'Every second counts': Parents question teacher training with EpiPen
For parents of children with life-threatening allergies, risk-assessment becomes a part of their daily lives. For Sarah MacKinnon, that includes walking her eight-year-old daughter, Eila, to her classroom door and seeing if the class will be led by her regular teacher, or a substitute.
"You assume everyone who's going to be with children is trained on [anaphylactic reactions] but it's just not the case," MacKinnon tells CTV News.
One of the coordinators for the Metro Vancouver Anaphylaxis Group, MacKinnon has had several experiences where a teacher on call (TOC) either hasn't had his or her annual refresher on how to recognize the symptoms of anaphylaxis and use an EpiPen -- or has never been trained at all. The latter happened Wednesday, the second day of school, when she approached the substitute teacher who’d monitored the class after lunch.
"She didn't know Eila had an allergy and had never been trained on EpiPen.”
When CTV News tried to get answers about anaphylaxis training for full-time teachers and TOCs, the Vancouver School Board said no one was available for an on-camera interview. The education ministry said the minister was also unavailable for an interview. Both made email statements instead.
When asked about concerns raised by the Metro Vancouver Anaphylaxis Group around ongoing training and refreshers on EpiPens and anaphylaxis symptom recognition for substitute teachers, the VSB wrote, “Every new teacher or teacher on call, when first hired by our district, completes the www.allergyaware.ca online.”
The statement insists the VSB is in compliance with a ministerial order to have a plan and annual training to respond to children who may have contact with life-threatening allergens.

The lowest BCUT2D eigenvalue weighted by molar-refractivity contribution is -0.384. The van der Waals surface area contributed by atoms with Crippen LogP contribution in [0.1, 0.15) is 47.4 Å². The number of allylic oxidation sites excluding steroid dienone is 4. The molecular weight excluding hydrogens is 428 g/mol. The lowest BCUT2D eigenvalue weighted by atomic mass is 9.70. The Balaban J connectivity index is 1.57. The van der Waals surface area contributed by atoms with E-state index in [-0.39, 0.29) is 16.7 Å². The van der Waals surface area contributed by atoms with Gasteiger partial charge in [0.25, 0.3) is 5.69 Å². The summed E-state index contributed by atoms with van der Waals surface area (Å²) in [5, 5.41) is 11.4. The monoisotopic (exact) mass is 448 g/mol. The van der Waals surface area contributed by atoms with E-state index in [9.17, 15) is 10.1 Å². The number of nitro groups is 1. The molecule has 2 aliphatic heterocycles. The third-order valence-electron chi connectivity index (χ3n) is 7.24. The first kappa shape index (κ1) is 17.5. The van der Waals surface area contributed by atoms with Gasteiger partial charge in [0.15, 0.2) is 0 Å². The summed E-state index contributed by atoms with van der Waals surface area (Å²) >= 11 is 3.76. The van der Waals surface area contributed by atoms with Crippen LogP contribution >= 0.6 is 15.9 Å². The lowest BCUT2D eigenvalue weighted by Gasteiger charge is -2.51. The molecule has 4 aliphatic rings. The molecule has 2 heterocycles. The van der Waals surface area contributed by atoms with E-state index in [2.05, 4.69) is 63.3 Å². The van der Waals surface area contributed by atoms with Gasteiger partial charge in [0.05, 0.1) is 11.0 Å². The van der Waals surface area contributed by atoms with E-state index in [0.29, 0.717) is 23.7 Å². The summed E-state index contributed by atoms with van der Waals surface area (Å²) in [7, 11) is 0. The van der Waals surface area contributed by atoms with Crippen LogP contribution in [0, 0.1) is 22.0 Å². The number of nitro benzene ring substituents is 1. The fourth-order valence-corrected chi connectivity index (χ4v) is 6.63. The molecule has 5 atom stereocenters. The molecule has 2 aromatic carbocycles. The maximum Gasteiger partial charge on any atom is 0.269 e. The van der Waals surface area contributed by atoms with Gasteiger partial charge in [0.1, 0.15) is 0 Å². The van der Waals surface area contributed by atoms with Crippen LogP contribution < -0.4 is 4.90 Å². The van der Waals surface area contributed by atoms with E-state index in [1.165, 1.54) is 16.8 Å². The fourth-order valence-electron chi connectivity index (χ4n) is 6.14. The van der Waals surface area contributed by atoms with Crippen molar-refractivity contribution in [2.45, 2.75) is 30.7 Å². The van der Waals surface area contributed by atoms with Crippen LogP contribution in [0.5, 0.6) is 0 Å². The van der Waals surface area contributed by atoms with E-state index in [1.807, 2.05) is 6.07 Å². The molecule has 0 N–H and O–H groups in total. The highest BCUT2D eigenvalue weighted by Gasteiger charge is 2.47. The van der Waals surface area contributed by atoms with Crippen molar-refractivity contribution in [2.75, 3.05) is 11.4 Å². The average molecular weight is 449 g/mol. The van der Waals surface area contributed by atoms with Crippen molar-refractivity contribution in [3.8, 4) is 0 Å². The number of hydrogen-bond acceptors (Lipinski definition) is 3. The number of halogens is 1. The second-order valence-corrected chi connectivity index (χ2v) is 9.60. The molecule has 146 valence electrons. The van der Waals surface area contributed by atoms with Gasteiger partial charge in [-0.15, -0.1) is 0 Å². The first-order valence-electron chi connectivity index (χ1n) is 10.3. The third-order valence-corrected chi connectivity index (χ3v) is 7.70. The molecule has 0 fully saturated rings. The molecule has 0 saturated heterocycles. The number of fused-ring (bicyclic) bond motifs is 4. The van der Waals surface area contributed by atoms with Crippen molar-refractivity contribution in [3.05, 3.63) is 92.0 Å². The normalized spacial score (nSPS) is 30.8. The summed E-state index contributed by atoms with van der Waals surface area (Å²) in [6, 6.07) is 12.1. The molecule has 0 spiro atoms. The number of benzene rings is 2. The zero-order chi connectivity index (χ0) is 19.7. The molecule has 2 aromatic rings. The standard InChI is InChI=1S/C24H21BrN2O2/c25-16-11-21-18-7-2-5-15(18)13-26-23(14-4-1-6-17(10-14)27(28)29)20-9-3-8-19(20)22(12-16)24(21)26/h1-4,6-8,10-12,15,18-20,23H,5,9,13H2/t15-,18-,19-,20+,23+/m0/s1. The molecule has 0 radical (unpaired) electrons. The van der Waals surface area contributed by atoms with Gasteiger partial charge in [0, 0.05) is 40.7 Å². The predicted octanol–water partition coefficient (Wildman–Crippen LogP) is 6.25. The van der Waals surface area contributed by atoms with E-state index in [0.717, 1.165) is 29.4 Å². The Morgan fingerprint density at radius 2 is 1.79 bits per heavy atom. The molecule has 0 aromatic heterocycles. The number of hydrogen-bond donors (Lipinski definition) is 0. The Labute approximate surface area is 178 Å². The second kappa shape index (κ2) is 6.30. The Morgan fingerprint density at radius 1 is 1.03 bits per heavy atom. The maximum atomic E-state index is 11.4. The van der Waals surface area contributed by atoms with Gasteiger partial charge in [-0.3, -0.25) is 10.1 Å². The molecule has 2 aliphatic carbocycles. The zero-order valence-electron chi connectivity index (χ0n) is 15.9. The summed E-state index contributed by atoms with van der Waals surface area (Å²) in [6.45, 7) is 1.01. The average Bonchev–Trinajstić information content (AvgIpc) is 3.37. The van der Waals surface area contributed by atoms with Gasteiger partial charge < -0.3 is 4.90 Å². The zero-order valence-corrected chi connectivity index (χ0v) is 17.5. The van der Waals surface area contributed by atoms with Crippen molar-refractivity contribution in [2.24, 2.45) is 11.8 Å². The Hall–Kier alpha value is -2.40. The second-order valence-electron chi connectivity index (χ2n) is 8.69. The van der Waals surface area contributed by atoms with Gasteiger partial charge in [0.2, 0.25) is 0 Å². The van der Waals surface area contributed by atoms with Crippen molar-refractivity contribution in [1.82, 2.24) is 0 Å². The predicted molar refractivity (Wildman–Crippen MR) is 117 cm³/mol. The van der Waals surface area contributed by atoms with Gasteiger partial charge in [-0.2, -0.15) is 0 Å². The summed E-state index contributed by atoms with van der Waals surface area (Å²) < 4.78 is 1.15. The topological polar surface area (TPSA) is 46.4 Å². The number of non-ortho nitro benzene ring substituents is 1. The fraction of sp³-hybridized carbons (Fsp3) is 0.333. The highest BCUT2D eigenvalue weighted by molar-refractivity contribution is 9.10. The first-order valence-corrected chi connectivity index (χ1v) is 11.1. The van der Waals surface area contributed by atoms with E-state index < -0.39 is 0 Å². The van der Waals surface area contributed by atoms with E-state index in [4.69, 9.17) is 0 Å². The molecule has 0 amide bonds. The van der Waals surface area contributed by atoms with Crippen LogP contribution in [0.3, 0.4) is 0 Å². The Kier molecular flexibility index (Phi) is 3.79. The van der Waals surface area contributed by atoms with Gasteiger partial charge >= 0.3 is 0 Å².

“Staff at schools, including teachers and any support staff who work with children, receive a 10-20 minute training session on anaphylaxis every year,” it reads, then continues: “This may or may not include teachers on call, depending on where they are working the day of the training.”
Though it wouldn’t clarify its response, it appears the VSB doesn’t keep records of which teachers or substitutes complete that annual refresher.
While EpiPens are simple to administer, the symptoms to watch for aren’t as intuitive. Warnings signs an anaphylactic reaction is beginning range from coughing to itchy eyes, which could appear like hay fever or other issues to an untrained caretaker.
“Districts must establish a training strategy to be implemented by each school. This includes annual training for all teachers,” wrote Education Minister Rob Fleming in his statement to CTV News.
“Ministry staff have contacted the district in question and they reported that they are in adherence with Ministry policies. I will be directing Ministry of Education staff to remind school districts of their responsibilities pertaining to anaphylaxis protection.”
But while Anaphylaxis Protection Order demands a detailed list of students and their life-threatening allergies, a database tracking which teachers have had initial and ongoing training is not required.
Parents like MacKinnon worry that means some teachers could go years without the refresher, making it easier to forget the warnings signs or what to do in case of an emergency despite a posted notice in each classroom describing “Staff Emergency Procedures for all Medical Emergencies.”
"It's just really frustrating when this is such a serious medical condition that is life threatening,” says MacKinnon of her two-year fight to have mandated, monitored and documented training for all full- and part-time teachers.
“It would be really horrible for someone to fall through the cracks just because of a few [training] steps not lining up.”